Auto sector to navigate bumpy road ahead

By THE STAR | 23 June 2022


KUALA LUMPUR: The automotive sector is in for a bumpy ride for the remainder of 2022 as rising inflation, inconsistencies such as labour and parts shortages and the discontinuation of the efficacious vehicle tax holiday could potentially dampen sales.

Vehicle sales in May slumped 12% month-on-month (m-o-m) to 49,603 units, as production was affected by the shorter working month amid the persistent chip shortage and component shipment delays.

While several marques had softer sales as a result, RHB Investment Bank noted that market leader Perusahaan Otomobil Kedua Sdn Bhd’s (Perodua) sharp 26% m-o-m decline dragged total industry volume (TIV) down in May.

“Excluding Perodua, May’s TIV would have risen by 0.5% m-o-m.

“Perodua’s shortfall was mainly due to plant shutdowns during Aidil Fitri and from the supply shortfall from a key vendor, due to the labour shortage.”

“It is envisaged that many prospective and speculative buyers will take advantage of this outcome and place token deposit bookings, just to lock in orders. That would skew bookings.”

Based on this assumption, Maybank IB said vehicle bookings could surge tremendously in June and then fall drastically from next month and into the second half of 2022.

Year-on-year sales in May rose 5%, but mainly due to the lower base in the previous corresponding period, which was affected by nationwide lockdowns to curb the spread of Covid-19.

Going forward, RHB said there are also concerns of persistently high inflation. This, it added, may dampen consumer sentiment in 2023 and pose potential risks to demand.

“Inflation may also post margin compression risks to the auto players. We like Sime Darby Bhd and Bermaz Auto Bhd for their ability to weather inflationary pressures, given their relatively more premium marques and for the recovery in Sime Darby’s auto sales in China.”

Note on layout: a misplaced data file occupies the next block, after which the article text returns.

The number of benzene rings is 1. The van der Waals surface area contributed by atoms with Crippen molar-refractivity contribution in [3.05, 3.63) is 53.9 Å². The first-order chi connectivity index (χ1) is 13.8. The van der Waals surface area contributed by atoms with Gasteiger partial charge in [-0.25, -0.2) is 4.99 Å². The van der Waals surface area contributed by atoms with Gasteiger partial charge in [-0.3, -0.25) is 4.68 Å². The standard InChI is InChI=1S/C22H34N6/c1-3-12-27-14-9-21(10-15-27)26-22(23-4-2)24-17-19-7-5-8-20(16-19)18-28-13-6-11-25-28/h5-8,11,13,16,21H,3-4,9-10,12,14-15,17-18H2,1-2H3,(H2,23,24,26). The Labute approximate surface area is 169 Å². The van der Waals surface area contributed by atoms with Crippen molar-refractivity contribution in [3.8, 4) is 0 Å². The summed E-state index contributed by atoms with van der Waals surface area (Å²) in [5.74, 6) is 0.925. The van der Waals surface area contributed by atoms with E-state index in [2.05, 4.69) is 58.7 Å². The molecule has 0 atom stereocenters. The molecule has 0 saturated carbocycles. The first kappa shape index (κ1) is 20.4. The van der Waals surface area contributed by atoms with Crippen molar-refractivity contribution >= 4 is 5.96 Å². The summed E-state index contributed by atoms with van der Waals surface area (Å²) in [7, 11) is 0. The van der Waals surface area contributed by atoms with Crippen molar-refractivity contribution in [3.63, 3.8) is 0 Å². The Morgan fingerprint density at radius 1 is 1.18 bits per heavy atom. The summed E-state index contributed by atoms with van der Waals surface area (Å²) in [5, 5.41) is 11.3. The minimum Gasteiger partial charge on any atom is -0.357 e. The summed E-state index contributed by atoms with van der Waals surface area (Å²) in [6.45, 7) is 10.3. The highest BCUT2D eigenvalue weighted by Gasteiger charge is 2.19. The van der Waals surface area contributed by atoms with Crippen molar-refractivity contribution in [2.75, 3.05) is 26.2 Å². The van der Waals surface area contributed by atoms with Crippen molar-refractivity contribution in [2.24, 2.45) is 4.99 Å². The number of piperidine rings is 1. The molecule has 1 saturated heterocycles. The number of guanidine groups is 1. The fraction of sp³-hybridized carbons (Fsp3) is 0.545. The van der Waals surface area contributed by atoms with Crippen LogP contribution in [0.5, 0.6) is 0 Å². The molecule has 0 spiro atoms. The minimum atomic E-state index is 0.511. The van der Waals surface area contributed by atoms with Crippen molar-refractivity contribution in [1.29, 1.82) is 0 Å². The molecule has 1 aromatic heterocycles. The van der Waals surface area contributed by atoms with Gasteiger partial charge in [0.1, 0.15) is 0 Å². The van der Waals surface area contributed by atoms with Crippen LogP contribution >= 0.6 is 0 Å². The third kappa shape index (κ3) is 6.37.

Other downside risks that may hamper the automotive sector’s recovery, said RHB, include persistent shortages of key components, tighter bank approvals for car loans, the weaker ringgit and delays in new model launches.

For now, RHB is maintaining its TIV forecast of 615,000 units for 2022.

Separately, the government’s announcement earlier this week that the vehicle sales tax exemption will end on June 30 has set tongues wagging on how this could potentially affect forward vehicle sales.

Buyers who had booked their vehicles during the tax holiday period still have until March 31, 2023 to enjoy the tax exemptions.

Despite the additional nine-month delivery lead time, Maybank Investment Bank Research (Maybank IB) said the situation could create unnecessary operational issues.

“Firstly, speculative bookings will rise over the next few days (until the expiry of the tax holiday on June 30).

“It is envisaged that many prospective and speculative buyers will take advantage of this outcome and place token deposit bookings, just to lock in orders. That would skew bookings.”

Based on this assumption, Maybank IB said vehicle bookings could surge tremendously in June and then fall drastically from next month and into the second half of 2022.

“Another potential unnecessary outcome may be that some not-so-time-sensitive buyers may place orders by end-June 2022, but could request for a 2023 delivery (from a depreciation value angle).

“That could see weaker sales in the second half of 2022 and strong first quarter 2023 TIV.” For now, Maybank IB said that it was maintaining its 2022 TIV forecast of between 580,000 and 600,000 units.

“All in all, the vehicle sales tax holiday has proven to be a wise and popular policy to drive vehicle sales (868,422 units sold during this period) and counter the Covid-19 lockdown effect.

“While the revenue loss from the sales tax exemption totalled RM4.7bil, we reckon the revenues gained from the excise and import duties collected during the period far outweigh the loss incurred during the tax holiday period,” it said.

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